Histories: Trempealeau Co. Historical Accounts:
"History of Trempealeau County Wisconsin, 1917":
-As transcribed from pages 171 - 172
Holcomb Cooley lies partly in the town of Trempealeau, the greater part being in the town of Arcadia, and is in townships 19 and 20 north of range 8 west, opening into the Tamarack Valley, or running back east and northeast about two or three miles in width and footing up against French Creek and the Galesville hills more than three miles from the Tamarack Valley. Near the center it is widest. On the south side are several small valleys or coolies in the hills, with much the same conditions as on the north side, where in the early pioneer days stood dense forests of tamarack timber. Al and Abe Holcomb, brothers, who had settled on West Prairie and who had put in a dam in the Tamarack Creek, in section 5, township 18 north of range 9 west, and erected a saw mill, filed claims on much of the land in this cooley and, taking possession, began to cut and carry to their mills saw logs which were cut into lumber for use by the settlers. Hence the name Holcomb Valley, or Cooley, was given to the region by early settlers and has not been changed, though the men after whom the valley was named have been long dead. In 1870 the saw mill did little work, and about 1875 the mill and power were converted into a grist mill by Square A. Picket, who had come into possession of it, and who later sold it to other parties, who continued to operate it til 1885.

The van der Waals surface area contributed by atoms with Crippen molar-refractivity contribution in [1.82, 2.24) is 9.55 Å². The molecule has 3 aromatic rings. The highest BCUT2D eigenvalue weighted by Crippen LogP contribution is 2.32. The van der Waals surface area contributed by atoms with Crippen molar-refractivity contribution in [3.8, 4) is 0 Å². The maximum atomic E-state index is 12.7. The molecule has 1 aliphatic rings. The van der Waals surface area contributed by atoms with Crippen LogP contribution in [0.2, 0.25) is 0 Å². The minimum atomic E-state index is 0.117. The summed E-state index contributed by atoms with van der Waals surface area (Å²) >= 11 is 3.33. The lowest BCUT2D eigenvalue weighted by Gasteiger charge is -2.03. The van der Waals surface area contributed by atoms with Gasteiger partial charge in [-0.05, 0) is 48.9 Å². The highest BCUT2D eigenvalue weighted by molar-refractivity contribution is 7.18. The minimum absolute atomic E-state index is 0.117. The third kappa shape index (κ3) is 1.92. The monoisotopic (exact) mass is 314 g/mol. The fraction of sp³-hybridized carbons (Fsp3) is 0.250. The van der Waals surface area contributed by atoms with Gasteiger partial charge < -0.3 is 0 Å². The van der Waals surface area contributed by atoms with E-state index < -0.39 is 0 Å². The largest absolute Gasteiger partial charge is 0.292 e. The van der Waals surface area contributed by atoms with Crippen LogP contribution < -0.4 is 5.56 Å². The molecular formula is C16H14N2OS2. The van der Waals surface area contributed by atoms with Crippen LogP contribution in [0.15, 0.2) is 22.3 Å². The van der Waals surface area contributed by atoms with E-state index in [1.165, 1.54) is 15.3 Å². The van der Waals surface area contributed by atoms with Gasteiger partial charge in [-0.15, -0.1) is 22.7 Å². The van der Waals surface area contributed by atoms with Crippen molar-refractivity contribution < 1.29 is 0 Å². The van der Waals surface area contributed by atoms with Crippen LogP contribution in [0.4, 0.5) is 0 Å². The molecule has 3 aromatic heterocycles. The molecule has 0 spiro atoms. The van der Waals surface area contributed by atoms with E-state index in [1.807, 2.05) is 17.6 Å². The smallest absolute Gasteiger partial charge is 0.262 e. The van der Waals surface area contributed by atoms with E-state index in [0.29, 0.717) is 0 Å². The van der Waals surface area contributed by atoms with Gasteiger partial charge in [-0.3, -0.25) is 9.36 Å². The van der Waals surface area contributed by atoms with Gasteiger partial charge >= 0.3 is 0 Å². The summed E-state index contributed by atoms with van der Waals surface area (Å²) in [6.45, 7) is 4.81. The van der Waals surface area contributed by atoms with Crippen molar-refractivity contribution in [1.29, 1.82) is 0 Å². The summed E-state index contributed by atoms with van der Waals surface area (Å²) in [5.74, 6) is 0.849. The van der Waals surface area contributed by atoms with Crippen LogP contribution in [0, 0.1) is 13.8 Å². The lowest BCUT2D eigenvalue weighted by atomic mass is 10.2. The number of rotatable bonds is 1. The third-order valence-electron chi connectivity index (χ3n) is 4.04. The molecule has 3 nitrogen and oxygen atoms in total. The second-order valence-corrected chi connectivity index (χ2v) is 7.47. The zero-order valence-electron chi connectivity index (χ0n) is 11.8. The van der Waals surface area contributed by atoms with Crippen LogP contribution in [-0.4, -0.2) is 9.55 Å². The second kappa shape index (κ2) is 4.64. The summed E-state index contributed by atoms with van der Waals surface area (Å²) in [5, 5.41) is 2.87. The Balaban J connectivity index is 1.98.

Much of the land in and about the region of the Tamarack Valley was marshy, and to reach the cooley when the ground was frozen was an almost impossible task, except by way of the French Creek Valley, until a series of corduroy roads was built over the marsh places. The Holcombs also built and for a number of years operated a windlass on the hills to facilitate transportation. The teams were unhitched fro the vehicles and driven singly up the bluff and the loads dragged up by the windlass. In fact, teams descending could not be driven down the bluff side hitched to a wagon. This was in operation as late as 1868 or 1869. It is a fact almost forgotten by the oldest living pioneer today, though familiar to all of them at the time.
The first settlers to permanently locate and improve lands in the cooley were Wenzel Brom, known as Big Wenzel, and his cousin, Wenzel Brom, known as Little Wenzel, and John Holemy, Bohemians, who had immigrated in 1859 with Mathias Brom, who later settled in Pine Creek in what is now a part of the town of Dodge; also Ole O. Chestleson, still living in the cooley on the land he homesteaded or pre-empted; John Johnson, who later removed to the State of Nebraska; Oluff Olson, Hendrick Olson, Mat Olson, and perhaps one or two other families. These settlers came in at various dates from 1861 to 1865. John Brom later than 1868 homesteaded lands in the cooley. Among those who came before 1869, not mentioned above, were Hans Hanson, John Hanson and Easton Hoverson.
In 1868 a log schoolhouse was built in the cooley on the site of the present one, and the first school taught in the winter of 1868-69. The nearest business place was Old Arcadia, where Gay T. Storm conducted a store and David Masseure owned and operated a grist mill in 1868. The road over the ridge to this store and mill was a rough unimproved tract. Frank Brom first visited these business places in the late fall of 1868 with Matthias Olson, they going to mill with two yoke of oxen and a cart, having to lead the oxen up and down the steep hillsides, and then it was a dangerous journey to make. The country was indeed wild and desolate in that late fall day, being a series of hills and bluffs on all sides, with scarcely a settler anywhere in sight till they trundled down into Arcadia.
(By Stephen Richmond.)
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